Should Palo Alto Build a New Shelter for the Homeless?

Palo Alto resident and civil rights advocate Aram James contends that given the closing of the Sunnyvale Armory, the time is right for Palo Alto to become a leader in the housing first model.

(Palo Alto also went through a controversial city council vote to ban people from sleeping in vehicles.)
On April 15, 2014 our progressive Santa Clara County Board of Supervisors, led by our own Joe Simitian, and fellow board member Dave Cortese, voted 5-0 to begin the search for a new temporary homeless shelter, to replace the Sunnyvale Armory and the beds there that were set aside for members of the unhoused community during the winter months.
 
This search has become necessary now that the Sunnyvale Armory will be demolished for the construction of low income housing.
 
The majority of our not so progressive city council members here in Palo Alto, led by ultra-reactionary and anti-homeless council members Liz Kniss, Larry Klein, Greg Scharff and Mayor Nancy Shephard, should consider a political shift towards being the leader in the housing-first model. This solution-base framework, is now recognized as being highly effective in mitigating the collateral issues often exacerbated by homelessness including mental illness, drug addiction, multiple contacts with emergency medical services and excessive contacts with the criminal justice system -- all of which have proven to be substantially reduced when the formerly unhoused are provided decent housing.
 

The Palo Alto City Council should request that Santa Clara County assist Palo Alto in becoming the home to a new year round, state of the art, homeless shelter.

Since we know that Palo Alto has the resources for such a shelter, the only question left is do we have the necessary political will to make such a shelter happen?

About Aram James

Aram James is a former public defender and is a co-founder of the Albert Cobarrubias Justice Project.

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Comments

Thank you Aram for this timely reminder. Now that the Palo Alto City Council has begun the redemption of the moral reputation of Palo Alto by rescinding the Vehicle Habitation Ordinance-- let them continue their moral arc and at the very least open up the garages for homeless overnight parking. Santa Barbara has a Safe Parking Program and the city didn't collapse.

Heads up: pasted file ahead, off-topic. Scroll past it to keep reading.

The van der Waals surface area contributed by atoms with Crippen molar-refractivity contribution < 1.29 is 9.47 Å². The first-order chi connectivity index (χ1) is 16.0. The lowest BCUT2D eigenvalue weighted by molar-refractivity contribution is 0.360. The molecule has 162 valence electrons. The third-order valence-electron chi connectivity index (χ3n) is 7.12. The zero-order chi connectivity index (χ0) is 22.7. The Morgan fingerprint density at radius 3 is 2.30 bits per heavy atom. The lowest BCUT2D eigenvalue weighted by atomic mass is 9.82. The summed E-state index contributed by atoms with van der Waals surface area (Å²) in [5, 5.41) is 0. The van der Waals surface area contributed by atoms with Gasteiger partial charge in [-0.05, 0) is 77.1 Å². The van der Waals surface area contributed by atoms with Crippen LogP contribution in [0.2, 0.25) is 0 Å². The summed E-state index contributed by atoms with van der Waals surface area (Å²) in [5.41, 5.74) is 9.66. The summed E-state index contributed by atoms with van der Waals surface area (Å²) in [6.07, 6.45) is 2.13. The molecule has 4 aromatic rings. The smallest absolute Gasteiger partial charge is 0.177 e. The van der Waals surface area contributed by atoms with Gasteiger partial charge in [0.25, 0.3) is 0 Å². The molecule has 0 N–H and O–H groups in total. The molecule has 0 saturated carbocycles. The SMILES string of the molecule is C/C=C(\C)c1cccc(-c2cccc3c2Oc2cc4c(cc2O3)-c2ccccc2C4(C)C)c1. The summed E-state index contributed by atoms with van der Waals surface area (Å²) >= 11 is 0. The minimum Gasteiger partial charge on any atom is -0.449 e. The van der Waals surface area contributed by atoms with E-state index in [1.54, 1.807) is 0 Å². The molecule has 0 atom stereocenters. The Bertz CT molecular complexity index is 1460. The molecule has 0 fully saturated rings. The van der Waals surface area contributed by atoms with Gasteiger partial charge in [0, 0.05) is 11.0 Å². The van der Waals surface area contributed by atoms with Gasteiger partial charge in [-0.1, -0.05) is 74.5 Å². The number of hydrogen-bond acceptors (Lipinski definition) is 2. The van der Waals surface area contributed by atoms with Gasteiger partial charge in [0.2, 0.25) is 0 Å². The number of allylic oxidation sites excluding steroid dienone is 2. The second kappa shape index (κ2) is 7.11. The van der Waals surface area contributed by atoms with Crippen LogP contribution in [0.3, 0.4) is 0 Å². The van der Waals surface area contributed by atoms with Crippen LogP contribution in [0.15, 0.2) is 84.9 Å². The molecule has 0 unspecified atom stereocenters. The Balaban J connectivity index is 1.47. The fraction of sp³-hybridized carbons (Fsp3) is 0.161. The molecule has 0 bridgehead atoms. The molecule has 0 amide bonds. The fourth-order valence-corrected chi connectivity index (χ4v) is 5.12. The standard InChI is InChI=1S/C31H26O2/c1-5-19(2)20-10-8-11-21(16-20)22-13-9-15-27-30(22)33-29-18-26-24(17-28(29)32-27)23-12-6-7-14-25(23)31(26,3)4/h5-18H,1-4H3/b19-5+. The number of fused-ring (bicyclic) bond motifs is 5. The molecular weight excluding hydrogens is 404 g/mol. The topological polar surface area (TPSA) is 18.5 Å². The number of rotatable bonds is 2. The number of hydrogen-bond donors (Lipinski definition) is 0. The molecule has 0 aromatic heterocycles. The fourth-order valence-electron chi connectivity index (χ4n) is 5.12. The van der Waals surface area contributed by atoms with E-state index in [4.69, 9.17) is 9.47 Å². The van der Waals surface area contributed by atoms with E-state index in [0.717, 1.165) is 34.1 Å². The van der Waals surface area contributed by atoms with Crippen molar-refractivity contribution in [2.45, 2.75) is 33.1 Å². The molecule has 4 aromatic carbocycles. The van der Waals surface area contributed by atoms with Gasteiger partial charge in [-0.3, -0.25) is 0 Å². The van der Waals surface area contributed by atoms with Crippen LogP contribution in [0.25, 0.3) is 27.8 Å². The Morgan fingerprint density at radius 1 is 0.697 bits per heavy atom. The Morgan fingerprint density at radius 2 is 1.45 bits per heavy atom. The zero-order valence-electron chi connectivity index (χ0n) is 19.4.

Worrying about being too kind to the poor is not how any of us was brought up.

It's very embarrassing for residents who value their consciences and immortal souls -- instead of just their property values -- to live in a City that not only eschews rent stabilization and rent controls but actively moves to discourage homeless residency rather than respond to a need that is obvious and from which the rich profit.

The City Council -- even those of the recent City Council who had the moral blinders on and passed the onerous and draconian Vehicle Habitation Ban-- have seen some light. It would be only MORE enlightened for the new City Council to reverse the downward trend of the last last few decades and PROVIDE for homeless people rather than trying to make Palo Alto a scorched earth no one will want to live in.

Open the bathrooms in parks. BUILD bathrooms in parks built without them--- as if people don't need bathrooms when they go to the park! Re-open Cubberley to homeless use. Be PROUD it's a de facto homeless shelter!

Use the empty floors of museums and the Hamilton Avenue Post Office. Lobby the County to use Yazuka Airfield. Stop hogging everything for the selfish rich. Let the working poor and middle class-- what there is of it left-- breathe and sleep and thrive

Many who live in Palo Alto want the City to serve all-- not just the rich. The resources are not just for the wealthy who are used to being able to bribe the City Council. They are resources of ALL the citizens.

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